The soldier-boy groans on the floor, and Basch’s mouth opens, forms “No—”, and the hoplite’s gauntlet crashes across his face. Blood clouds the black and Basch is still again, is limp, magic no longer necessary, and the mage looks away from Gabranth, concentration faltering, and Gabranth darts for the door. He is nearly there when the magic bites fast, stops him short enough that he needs to gasp for air and cannot. This time, he faces the wrong direction, and Basch is dragged from the edge of his sight in the silence of only his greaves rasping the floor. Gabranth is the only one who knows the fullness of what his twin called out.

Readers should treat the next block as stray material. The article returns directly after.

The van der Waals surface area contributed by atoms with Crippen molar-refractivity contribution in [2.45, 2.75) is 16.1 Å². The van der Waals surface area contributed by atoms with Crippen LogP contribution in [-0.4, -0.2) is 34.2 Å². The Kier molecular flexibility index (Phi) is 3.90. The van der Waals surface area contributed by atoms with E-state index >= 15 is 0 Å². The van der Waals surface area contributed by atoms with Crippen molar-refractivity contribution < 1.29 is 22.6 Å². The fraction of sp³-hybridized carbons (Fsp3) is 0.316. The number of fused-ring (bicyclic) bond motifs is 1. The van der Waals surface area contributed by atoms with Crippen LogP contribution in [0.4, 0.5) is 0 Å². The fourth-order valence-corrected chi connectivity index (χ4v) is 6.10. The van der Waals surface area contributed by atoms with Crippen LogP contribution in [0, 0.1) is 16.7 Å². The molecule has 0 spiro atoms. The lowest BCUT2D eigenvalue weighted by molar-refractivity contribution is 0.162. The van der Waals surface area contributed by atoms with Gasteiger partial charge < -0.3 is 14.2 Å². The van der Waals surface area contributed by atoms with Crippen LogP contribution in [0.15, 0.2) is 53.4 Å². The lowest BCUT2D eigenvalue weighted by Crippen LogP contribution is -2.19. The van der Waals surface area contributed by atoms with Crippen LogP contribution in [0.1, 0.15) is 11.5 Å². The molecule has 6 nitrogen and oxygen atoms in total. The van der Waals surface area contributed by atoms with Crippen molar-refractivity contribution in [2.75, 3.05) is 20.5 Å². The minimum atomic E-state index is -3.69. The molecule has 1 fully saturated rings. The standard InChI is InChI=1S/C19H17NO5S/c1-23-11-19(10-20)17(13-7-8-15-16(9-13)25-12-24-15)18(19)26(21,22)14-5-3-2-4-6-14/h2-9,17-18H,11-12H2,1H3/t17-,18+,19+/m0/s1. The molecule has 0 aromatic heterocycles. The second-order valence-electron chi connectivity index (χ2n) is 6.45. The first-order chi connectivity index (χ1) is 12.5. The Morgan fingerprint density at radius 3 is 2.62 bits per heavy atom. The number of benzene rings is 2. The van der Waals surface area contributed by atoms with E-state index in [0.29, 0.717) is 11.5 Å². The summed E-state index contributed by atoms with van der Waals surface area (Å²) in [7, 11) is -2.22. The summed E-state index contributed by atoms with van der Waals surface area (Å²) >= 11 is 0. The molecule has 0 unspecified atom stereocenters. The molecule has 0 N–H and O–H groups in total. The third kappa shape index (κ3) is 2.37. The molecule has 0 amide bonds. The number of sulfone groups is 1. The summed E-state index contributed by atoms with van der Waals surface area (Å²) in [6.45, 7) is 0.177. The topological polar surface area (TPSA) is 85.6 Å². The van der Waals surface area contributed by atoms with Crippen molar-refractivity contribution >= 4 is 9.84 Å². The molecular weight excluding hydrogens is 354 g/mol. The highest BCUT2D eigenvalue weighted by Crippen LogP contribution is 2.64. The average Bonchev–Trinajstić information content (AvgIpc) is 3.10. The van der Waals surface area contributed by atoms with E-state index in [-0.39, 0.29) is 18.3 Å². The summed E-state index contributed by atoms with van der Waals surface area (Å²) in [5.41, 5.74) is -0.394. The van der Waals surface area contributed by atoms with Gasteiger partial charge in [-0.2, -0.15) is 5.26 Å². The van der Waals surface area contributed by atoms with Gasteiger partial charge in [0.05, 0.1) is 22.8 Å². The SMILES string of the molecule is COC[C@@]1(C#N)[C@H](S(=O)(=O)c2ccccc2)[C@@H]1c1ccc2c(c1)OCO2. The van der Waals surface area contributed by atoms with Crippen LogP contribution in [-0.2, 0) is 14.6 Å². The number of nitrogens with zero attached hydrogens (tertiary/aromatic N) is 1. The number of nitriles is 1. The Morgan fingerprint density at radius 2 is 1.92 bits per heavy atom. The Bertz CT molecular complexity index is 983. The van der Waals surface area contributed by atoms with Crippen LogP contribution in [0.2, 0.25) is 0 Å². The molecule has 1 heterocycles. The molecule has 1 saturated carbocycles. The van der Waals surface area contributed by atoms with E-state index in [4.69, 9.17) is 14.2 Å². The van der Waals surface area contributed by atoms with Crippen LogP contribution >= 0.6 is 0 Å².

The imperials drag him to the atomos, too, and Ghis does not let the mage release him until they’re in the air. When the spell finally lifts, Gabranth falls to his knees, unable to breathe, and the scent of blood hits him now. There are dried drops of Raminas’s blood across his cheeks—he felt them when first they landed. His stomach heaves, but there is nothing to come up, nothing but choking ice if he lets it, and he cannot. He pushes himself to his feet.
“I was promised.” It was to end here—there, inside the still-burning walls at Nalbina. That was why he agreed to do this. Gramis spoke of promotion, though all he’d asked for was Basch, for his twin’s throat giving under the crush of his grip, of their throats giving, at once. Fates would give him that, he hopes, just that much, after all of these years. To end this, together.
Ghis waves him off with one gold-plated hand. “We all have to make sacrifices.”
“The six cold hells take your sacrifices—” He has never betrayed so much of himself in so few words. They crunch like ice between his teeth, old, good blades he’d never let himself wield.